Just this month, they will support over 600 children and their families. The children who meet with Ron’s team at Klaras Center for Families (KCF) face serious challenges: some suffer from depression, severe anxiety, or mood disorders, while others are in the juvenile justice program or dealing with the emotional or behavioral effects of trauma.
KCF is the outpatient community mental health safety net for not just McLennan County, but Bosque, Hill, Falls, Limestone, and Freestone counties, too. Families come to KCF for support, resources, guidance, and understanding during some of their hardest or scariest moments. KCF is always on the move: case managers are out in the field daily, visiting with kids in schools, juvenile detention centers, or in the home.
But even with their community outreach, the organization’s building in downtown Waco is still always bustling. Four to five days a week, it supports a child psychiatric clinic. Children meet with their counselors and case workers throughout the day. Parents and guardians find support and advice from “family partners” who know what they’re going through.
Serving children as young as three, as well as adolescents and young adults, the team at Klaras provides case management, counseling, psychotherapy, skills training, psychiatric services, and family partner services through a holistic approach. When there is a need, KCF meets it; no one is turned away because of an inability to pay.
Hear why Klaras Center for Families is a charity worth supporting. Randy Lane, host of the Charity Champions podcast, sat down with KCF director Ron Kimbell in a recent episode:
Just a few years ago, the KCF team supported around 220 children every month. But the team of case workers and mental health professionals realized that the need in Central Texas was much, much greater.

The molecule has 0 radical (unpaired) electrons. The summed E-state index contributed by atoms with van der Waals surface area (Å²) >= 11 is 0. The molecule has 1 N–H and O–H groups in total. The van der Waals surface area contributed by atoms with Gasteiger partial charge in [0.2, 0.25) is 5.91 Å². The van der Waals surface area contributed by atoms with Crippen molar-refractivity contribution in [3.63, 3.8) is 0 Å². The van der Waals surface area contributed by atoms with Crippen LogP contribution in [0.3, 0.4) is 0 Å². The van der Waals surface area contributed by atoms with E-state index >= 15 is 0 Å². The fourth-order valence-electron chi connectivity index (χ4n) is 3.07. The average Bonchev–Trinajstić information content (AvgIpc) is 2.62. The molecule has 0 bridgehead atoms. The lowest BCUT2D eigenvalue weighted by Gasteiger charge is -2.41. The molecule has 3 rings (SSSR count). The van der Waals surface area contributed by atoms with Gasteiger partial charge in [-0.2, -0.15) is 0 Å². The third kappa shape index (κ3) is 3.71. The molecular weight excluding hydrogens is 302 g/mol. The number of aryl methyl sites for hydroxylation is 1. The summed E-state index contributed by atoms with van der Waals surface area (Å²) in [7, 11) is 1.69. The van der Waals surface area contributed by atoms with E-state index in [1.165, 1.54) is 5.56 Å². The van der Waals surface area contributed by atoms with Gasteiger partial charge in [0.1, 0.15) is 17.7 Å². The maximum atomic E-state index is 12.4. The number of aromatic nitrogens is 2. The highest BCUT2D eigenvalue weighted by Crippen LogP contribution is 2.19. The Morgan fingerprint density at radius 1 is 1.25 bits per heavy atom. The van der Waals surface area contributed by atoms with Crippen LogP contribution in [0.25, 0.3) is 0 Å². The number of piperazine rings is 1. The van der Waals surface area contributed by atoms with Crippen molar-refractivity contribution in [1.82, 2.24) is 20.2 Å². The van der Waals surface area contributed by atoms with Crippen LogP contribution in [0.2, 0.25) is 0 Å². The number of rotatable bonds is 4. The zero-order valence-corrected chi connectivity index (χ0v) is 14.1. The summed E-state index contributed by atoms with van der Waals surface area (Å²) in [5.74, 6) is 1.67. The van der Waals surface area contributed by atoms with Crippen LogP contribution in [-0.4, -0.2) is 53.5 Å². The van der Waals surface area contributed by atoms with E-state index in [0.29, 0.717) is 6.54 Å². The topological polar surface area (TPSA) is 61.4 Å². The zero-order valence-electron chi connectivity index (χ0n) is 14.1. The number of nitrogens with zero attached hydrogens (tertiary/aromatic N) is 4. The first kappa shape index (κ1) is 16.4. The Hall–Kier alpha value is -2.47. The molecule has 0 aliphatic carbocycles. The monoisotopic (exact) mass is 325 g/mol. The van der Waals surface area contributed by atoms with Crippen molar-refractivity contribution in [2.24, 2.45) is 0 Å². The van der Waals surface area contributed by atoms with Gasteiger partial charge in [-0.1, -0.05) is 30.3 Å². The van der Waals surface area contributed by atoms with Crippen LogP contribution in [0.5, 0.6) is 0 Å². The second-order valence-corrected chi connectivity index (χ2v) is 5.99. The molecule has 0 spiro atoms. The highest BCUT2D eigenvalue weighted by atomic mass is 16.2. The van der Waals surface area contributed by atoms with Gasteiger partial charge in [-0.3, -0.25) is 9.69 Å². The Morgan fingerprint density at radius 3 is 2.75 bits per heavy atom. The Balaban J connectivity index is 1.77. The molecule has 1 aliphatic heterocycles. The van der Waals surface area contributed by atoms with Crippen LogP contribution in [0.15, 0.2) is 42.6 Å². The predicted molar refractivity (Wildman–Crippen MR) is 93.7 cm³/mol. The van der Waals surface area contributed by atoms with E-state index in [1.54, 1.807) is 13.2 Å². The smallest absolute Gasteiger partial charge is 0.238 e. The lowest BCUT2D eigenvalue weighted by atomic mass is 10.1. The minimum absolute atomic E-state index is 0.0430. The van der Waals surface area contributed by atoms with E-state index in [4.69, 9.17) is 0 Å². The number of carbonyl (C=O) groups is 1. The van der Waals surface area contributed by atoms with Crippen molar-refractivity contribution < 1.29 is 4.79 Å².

The only problem? Like so many non-profit organizations, KCF operated on a shoestring budget. To secure more funding to expand their services, the team tapped as many resources as possible, often seeking out new funding opportunities at the local, state, and even national level.
Today, thanks to their dedication to their mission, they support around 650 children and their families. The team is passionate about some of its newest programs that were created to fill the gaps KCF saw in its work across the six Central Texas counties:
The Youth Crisis Respite House
This facility on a sprawling 6 acres offers a safe place for children to stay to avoid a more serious, traumatizing, and costly hospitalization that often requires a trip to Austin or Houston.
A short-term stay provides children with a reminder of critical coping skills and also offers homeless youth shelter and food while KCF connects them to a more permanent housing situation.
Transition Age Youth Program
Traditionally, children would age out of KCF’s program at 18. Yet, time and time again, Ron and his team saw how important continued resources and support were at this critical stage of development in an adolescent’s life. The “TAY” program extends services to those youth transitioning to college or the workforce, and guides those who need help securing housing and mental health support into adulthood. Thank you to Rachel Pate and Ron Kimbell for sharing their stories.
To stay up to date on the latest Charity Champions news and to learn more about our additional Champions, visit www.charitychampions.org or follow us on social media.